Friss Pisztráng at Siesta Cafe


Györgyi and I had a fantastic day yesterday, which we weren’t really expecting since all we’ve been thinking about it is buying the things on our list and packing to leave this week.  But suddenly, yesterday, things fell into place and we had a really quintessentially beautiful Hungarian summer day.  We woke up at about 5:15am.  The above picture is a view of our neighborhood at that time, and I swear I never get tired of look out over a peaceful thirteenth district skyline.


Even though we weren’t going to run, since we had covered a really long distance the day before, and hadn’t rested in about seven days, we just couldn’t help being lured out by the cool, almost crisp weather for a short jog.  This picture above is from the Margit Bridge looking the opposite way of Parliament on the Danube.  Go that way and you’re heading toward Slovakia and Austria.  Everything is so quiet and peaceful at that time of day.  It’s important, when living in a big city or a city with tourist attractions, to find times when you can just be out there among things without many people scuffing it all up.  Early morning is definitely the time go to.

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So we did some early morning shopping at the Mountex for a few last minute clothing items and essentials, and then decided to go to Szentendre to find a gift for my Mom that I haven’t been able to get anywhere yet and kept putting off.  And I really wanted Györgyi to be there b/c there is always what I call the I’m Hungarian and local discount of a few thousand forints, especially when buying touristy things:  linens, porceline, etc.


Szentendre is a great little side trip for anyone visiting Budapest.  You can take the city train there, or a car (it’s about 20 minutes drive from the city) and it’s a cute artsy town filled with galleries and shops from the many artists who have settled there over the centeries.  It’s very busy in the summer, but we found a perfect seat in the center of the square to have a leisurely cappuccino.

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I was never a big afternoon cappuccino drinker in America.  Actually, I can’t recall ever having an afternoon cappuccino in America.  But now it’s a regular occurance, and I’ve come to recognize the virtues of just being still for a few minutes.  Europeans know this very well.  I think Americans could definitely benefit from the slowing down it takes to sit and have a quiet afternoon drink.  Of course a glass of wine or beer is also perfectly acceptable.


So we sat for a little while and then decided, since we hadn’t eaten since early morning, that we were starving.  And we had the perfect idea of where to go:

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The Siesta Cafe, which we had been to last summer, is, in my opinion, the best place to get fresh trout (friss pisztráng) in and around Budapest, baring your own ability to catch it on the river, season it, and cook it.  It. Is. Just. Amazing.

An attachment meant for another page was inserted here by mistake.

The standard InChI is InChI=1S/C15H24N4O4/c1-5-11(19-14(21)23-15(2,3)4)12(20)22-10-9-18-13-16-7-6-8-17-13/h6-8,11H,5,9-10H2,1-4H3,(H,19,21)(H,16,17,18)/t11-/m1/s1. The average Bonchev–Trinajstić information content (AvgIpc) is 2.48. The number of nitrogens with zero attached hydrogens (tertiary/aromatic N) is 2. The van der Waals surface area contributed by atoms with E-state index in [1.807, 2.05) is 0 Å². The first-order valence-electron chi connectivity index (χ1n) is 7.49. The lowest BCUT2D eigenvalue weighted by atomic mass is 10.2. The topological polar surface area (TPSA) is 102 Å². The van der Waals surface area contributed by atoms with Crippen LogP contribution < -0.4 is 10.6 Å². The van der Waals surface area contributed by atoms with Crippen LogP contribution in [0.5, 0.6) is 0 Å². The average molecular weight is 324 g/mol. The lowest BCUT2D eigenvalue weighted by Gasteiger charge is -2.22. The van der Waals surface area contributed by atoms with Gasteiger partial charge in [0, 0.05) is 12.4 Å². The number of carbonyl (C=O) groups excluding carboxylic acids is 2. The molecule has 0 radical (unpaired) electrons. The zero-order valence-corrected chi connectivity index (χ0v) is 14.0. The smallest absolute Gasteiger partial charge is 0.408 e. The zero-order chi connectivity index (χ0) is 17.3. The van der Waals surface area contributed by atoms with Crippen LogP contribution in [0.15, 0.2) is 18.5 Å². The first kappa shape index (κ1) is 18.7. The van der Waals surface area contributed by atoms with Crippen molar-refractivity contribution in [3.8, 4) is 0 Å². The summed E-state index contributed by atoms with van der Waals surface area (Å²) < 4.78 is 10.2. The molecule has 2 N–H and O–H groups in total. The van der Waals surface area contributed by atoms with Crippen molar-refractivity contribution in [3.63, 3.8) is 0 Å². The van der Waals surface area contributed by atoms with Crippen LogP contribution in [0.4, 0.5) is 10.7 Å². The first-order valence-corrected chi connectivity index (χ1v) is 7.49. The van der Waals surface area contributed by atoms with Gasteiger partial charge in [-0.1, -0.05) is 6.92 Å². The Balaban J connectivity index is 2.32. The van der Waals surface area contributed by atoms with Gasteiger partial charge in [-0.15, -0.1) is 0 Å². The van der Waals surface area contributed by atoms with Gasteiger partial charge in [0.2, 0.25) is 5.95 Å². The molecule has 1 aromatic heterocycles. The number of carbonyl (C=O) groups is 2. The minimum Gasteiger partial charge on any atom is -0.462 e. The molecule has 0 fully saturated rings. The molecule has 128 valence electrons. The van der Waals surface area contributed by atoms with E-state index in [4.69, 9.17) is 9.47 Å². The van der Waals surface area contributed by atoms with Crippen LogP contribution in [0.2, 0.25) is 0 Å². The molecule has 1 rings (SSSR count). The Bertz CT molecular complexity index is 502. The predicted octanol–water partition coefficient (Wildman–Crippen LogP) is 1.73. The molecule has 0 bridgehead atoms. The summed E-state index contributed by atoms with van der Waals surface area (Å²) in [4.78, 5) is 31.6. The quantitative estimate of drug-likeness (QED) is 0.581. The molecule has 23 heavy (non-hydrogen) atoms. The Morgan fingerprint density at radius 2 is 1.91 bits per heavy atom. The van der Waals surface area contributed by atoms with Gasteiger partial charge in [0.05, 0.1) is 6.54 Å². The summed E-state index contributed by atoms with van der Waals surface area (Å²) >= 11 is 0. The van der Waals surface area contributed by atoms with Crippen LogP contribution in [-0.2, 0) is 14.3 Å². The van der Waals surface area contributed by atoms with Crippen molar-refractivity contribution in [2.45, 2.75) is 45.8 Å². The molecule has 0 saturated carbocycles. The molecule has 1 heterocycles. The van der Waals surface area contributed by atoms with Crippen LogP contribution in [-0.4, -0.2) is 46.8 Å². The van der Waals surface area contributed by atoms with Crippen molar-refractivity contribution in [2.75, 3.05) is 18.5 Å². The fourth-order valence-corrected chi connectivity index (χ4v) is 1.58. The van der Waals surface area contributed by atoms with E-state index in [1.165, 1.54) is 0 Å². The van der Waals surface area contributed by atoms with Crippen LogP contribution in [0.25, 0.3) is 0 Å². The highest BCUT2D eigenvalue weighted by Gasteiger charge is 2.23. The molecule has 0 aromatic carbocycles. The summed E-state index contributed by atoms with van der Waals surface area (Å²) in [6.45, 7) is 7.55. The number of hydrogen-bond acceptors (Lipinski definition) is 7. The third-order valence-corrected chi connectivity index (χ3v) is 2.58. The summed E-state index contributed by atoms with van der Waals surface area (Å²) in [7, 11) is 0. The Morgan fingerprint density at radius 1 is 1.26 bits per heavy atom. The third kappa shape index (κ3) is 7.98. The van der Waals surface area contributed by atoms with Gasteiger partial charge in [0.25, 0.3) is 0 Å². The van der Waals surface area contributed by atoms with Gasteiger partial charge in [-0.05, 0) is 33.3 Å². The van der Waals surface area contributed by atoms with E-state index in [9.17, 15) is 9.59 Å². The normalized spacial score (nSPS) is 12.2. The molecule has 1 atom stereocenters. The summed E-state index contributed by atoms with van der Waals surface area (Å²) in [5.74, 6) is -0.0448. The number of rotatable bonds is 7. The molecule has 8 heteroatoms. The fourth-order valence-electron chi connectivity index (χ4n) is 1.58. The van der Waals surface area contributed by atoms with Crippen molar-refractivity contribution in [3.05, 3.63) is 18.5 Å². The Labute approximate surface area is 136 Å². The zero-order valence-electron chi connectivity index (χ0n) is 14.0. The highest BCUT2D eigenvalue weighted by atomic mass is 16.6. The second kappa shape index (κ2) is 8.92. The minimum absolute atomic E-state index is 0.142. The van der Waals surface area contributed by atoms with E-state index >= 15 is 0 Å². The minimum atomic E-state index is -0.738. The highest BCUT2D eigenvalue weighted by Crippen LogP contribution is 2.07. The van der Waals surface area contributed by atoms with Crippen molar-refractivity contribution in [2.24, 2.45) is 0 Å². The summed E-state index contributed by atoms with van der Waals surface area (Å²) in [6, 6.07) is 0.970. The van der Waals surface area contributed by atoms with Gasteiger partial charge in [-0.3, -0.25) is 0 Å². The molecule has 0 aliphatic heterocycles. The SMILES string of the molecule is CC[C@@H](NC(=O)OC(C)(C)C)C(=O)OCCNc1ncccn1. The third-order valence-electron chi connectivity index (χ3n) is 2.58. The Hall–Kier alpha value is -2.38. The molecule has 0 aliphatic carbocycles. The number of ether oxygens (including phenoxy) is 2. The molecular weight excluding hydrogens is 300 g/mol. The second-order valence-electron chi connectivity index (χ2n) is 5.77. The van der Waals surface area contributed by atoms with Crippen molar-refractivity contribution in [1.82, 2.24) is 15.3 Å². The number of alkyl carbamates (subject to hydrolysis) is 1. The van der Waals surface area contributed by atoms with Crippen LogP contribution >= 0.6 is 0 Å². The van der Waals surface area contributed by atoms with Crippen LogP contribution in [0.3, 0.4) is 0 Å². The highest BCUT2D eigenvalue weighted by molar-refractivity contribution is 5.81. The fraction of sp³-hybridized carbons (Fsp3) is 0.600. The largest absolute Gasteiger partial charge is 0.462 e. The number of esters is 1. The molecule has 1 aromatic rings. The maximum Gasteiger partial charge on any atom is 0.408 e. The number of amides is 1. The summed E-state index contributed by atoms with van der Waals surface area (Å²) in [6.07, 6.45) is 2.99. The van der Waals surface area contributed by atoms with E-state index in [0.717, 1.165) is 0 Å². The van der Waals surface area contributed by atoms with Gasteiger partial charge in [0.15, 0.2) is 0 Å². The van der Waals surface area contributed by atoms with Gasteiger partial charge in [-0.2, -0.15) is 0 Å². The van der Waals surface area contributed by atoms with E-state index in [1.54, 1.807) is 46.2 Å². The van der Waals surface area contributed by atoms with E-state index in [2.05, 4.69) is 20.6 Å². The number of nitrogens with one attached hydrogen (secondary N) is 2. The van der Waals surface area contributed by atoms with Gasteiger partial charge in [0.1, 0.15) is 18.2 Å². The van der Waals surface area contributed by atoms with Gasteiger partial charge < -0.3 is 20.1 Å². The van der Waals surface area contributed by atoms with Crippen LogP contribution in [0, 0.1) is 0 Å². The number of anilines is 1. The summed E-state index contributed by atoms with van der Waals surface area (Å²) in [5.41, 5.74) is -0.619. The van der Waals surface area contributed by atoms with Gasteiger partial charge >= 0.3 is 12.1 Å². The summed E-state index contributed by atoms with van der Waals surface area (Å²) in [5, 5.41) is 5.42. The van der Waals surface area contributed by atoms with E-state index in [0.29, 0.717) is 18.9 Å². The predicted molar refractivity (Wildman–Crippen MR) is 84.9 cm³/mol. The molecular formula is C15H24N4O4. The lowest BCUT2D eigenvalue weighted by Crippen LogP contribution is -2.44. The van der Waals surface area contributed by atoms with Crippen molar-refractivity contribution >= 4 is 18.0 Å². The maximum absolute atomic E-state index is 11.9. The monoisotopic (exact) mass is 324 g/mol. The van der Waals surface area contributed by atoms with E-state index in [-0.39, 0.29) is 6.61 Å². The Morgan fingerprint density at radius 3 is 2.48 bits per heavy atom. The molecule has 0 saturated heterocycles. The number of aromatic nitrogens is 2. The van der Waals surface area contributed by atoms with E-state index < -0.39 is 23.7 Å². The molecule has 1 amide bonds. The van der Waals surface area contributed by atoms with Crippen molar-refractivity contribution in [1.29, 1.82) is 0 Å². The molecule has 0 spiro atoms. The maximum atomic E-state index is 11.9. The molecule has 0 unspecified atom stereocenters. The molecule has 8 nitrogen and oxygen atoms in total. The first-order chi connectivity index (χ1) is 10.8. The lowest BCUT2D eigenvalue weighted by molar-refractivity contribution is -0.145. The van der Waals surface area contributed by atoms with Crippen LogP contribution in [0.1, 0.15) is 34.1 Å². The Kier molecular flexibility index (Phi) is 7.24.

The Siesta Cafe is about 15km past Szentendre on the side of the road (between road and Danube actually) on the way to another must-see little Hungarian town, Visegrád, where you can see the Danube Bend.   This place is a classic roadside fish joint.  Plastic chairs and tables and a guy in a little wooden hut frying or grilling up fresh trout and assembling fresh salads and fries.  They catch their own fish and serve it up fresh every day.  It’s absolutely my favorite kind of place.

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I had the trout on the left, which is covered in fresh pesto.  And Gy had the one on the right, which is encrusted in a parmasan crumb before fried.  We both had the recommended side, which is a gigantic salad covered in a spicy honey mustard dressing.  Yes, it’s ice burg lettuce.  No, there are not a lot of nutrients or fancy garnishes.  But it’s just perfect.

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Served with a little bit of fresh lemon (in addition to our lemonade and Heinekens) it was the perfect meal.  Right now, I can say it confidently, that it’s my death row meal.  We were so engrossed in our eating that we pretty much only said oh my god and this is so amazing the whole time we sat there.  People were talking around us, other were walking by the river, we could hear the sizzle of the new fish going into the oil, but we were just there, enjoying ever moment of it in exquisite silence.  I can’t wait to take my parents there next summer (and probably go again in September when we get back).

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We didn’t stay too long after eating, since there were lots of folks eyeing our table.  We drove back to Budapest (about 30-35 minutes), stopping along the way to buy some peaches and some jams from a guy on the side of the road.  It was the perfect summer Sunday, and since I’ve been so pre-occupied and stressed about packing and flying, it was a totally unexpected and amazingly pleasant surprise.

If you’re in Budapest Spring-Fall, you must go to the Siesta Cafe (and make a reservation if you can).  They don’t have a website, but we snagged their contact info and location.  In addition, I might also say that if you are visiting Budapest, you owe it to yourself to see some of the Hungarian towns, the real Hungary.  As I was, I’m sure you’ll be happily surprised by what you find.

The Siesta Cafe

Dunabogdány, Kossuth Lajos u. 129.

Tel. +36 30 9141502


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